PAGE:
The New/Old Command
Here are some riddles:
- What goes up and down at the same time?
- What tastes better than it smells?
- What makes two people out of one?
The answers are at the end. (Warning: Unless you are in 1st grade, the answers will make you groan.)
Here is another riddle: How can a command be both old and new at the same time?
I pose this final riddle because the Bible describes such a command in 1 John 2:7-8. The Apostle writes:
Dear friends, I am not writing you a new command but an old one, which you have had since the beginning. This old command is the message you have heard. Yet I am writing you a new command; its truth is seen in him and in you, because the darkness is passing and the true light is already shining.
The verses that follow indicate that the command John refers to is the command to love other people. In verses 9-10, he writes: “Anyone who claims to be in the light but hates a brother or sister is still in the darkness. Anyone who loves their brother and sister lives in the light, and there is nothing in them to make them stumble.”
In what sense is the command to love both old and new?
That the command is old is easy to understand. The call to love one’s neighbor as oneself dates back to the Law of Moses (Lev. 19:18). It was reiterated by Jesus (Mark 12:31; John 15:12; 17). It is found throughout the New Testament (Rom. 13:8-10; Gal. 5:14; James 2:8). Since their introduction to the gospel, John’s readers would have been taught that love for others is an essential part of the Christian life. There was nothing novel about this idea.
But, in what sense is this command new?
I consulted a number of preachers and commentators for the answer to that question. They all had much deeper insights than I could come up with, but none of their answers were very satisfying. Until I ran across the ideas of Robert Candlish.
Candlish was a Scottish minister in Edinburgh in the 1800’s. His commentary on 1 John is long, archaic, and difficult to read. But his thoughts on this verse are brilliant. Candlish basically says that what makes the command to love others new for us is that, even though this is the same command we have always known, every day presents us with new occasions to apply it. We are constantly faced with new opportunities to love people. Candlish writes: “But if anyone [desires] novelty, here is a safe [way to get] it. Let them make the old [command to love] new in their own experience by the ever-fresh practical application of it…. For though doctrinal Christianity is always old, [the experience of] Christianity is always new. The gospel preached to us is old; but the gospel realized in us is always new.”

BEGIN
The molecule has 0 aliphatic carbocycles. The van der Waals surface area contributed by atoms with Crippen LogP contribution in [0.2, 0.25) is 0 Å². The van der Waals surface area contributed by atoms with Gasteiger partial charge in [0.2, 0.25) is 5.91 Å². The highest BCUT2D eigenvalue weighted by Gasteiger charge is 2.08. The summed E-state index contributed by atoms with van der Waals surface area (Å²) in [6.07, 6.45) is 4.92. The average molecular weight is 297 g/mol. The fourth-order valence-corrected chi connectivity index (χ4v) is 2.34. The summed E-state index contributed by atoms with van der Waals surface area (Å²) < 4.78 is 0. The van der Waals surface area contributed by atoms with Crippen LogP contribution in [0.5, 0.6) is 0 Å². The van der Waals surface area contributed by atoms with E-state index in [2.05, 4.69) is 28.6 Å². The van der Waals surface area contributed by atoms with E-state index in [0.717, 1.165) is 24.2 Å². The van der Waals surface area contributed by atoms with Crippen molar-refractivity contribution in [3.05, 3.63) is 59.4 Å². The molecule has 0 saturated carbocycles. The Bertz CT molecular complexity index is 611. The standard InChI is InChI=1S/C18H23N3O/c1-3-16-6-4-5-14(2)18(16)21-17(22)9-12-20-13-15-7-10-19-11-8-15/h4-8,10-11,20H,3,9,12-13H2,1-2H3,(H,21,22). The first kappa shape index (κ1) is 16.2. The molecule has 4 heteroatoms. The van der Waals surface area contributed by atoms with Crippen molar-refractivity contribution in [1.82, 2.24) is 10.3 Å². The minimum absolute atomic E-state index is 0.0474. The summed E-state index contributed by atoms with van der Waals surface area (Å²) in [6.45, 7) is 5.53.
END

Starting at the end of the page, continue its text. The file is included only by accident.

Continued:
So, what new opportunities will you have today to love others? Who can you serve today? Who can you forgive today? Who will you meet today who needs some encouragement from you? Who needs you to give them the benefit of the doubt? Who needs you to pray for them right now?
The answers to those questions today will not be the same as yesterday’s answers. But the answers to those questions today show you exactly what you need to do to make an old commandment new. Today is a new chance to love others for the glory of Christ.
What I find thrilling about this idea is something John writes about the “new command” in verse 8. He writes: “It’s truth is seen in him and you.” In other words, the command to find news ways to love others is not just something to look for in ourselves. How disappointing would that be? No, the truth of this command is also found “in him” – in Jesus. Jesus loves us in new ways every day. His love is more than a static doctrine grounded in the past. It is offered fresh to us right now in exactly the way we need it. (See Lam. 3:23.) This ever-new love given us by Jesus is what empowers us to love others in new ways every day.
Want the answers to the riddles? Don’t blame me. I told you they were groaners.
- What goes up and down at the same time? [Answer: a seesaw]
- What tastes better than it smells? [Answer: a tongue]
- What makes two people out of one? [Answer: a mirror]